There are days now and then where you're just not feeling creative... your creativity is like a fountain in a town square – and as you approach you find that it's dry as a bone – just discolored by impurities of the water and the corrosion of the pennies nickels and dimes people have been throwing into it hoping for a miracle.
Sometimes you simply feel defeated before you even pick up your camera. Well, at least sometimes I do.
Living Well covers can be very challenging to shoot. Personally it makes me respect photographers whose jobs it is to shoot for magazine covers. You have to keep in mind that you're really composing a nearly square picture in a rectangular camera frame, that the masthead and lots of headlines will be placed over your picture.
On a day that I wasn't feeling too hot, I got handed an assignment for a Living Well cover story about stay-at-home dads. I was to photograph Phillip Kerwin and his three kids at home in Neenah. Phil was really cool and overly energetic right off the bat. He became even cooler when he started riffing on really good ideas for posed cover photographs.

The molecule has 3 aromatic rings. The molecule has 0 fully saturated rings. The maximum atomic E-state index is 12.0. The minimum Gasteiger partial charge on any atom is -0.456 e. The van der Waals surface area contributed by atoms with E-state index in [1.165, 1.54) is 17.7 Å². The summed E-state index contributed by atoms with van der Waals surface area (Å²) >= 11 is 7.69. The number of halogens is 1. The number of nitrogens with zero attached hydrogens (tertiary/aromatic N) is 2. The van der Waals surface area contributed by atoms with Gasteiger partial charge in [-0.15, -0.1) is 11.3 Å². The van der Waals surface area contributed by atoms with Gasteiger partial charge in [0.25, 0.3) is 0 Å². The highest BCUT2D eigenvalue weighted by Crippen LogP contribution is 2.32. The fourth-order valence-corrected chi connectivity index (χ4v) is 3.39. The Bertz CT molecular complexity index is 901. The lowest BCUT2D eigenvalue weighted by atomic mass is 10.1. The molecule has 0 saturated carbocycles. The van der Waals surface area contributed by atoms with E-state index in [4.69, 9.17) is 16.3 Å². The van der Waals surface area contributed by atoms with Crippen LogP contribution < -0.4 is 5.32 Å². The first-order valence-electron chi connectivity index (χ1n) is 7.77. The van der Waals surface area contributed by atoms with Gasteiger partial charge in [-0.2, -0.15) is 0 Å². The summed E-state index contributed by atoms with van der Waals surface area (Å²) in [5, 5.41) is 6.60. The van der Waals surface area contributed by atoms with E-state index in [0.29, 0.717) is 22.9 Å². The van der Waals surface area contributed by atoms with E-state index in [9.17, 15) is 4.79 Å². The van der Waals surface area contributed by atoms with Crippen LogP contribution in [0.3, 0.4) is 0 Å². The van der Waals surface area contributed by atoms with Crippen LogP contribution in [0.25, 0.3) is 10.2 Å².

My favorite: "Why don't I get inside the jungle gym with the kids on top and it'll be like this symbolic thing like being in a cage.
"Sure," I said with a smile. And we went with it.
I'm not Annie Leibovitz. I'll never claim to be. I'm really not generally good at portraits. This isn't a very dynamic photo, but it filled the assignment's need and it was kind of fun in the end. Because of the publication's format, the cover shots tend to be somewhat formulaic, lots of color, simple, people, some clean space for words.
Thankfully, we're usually able to stick around and shoot some candids for the inside pages.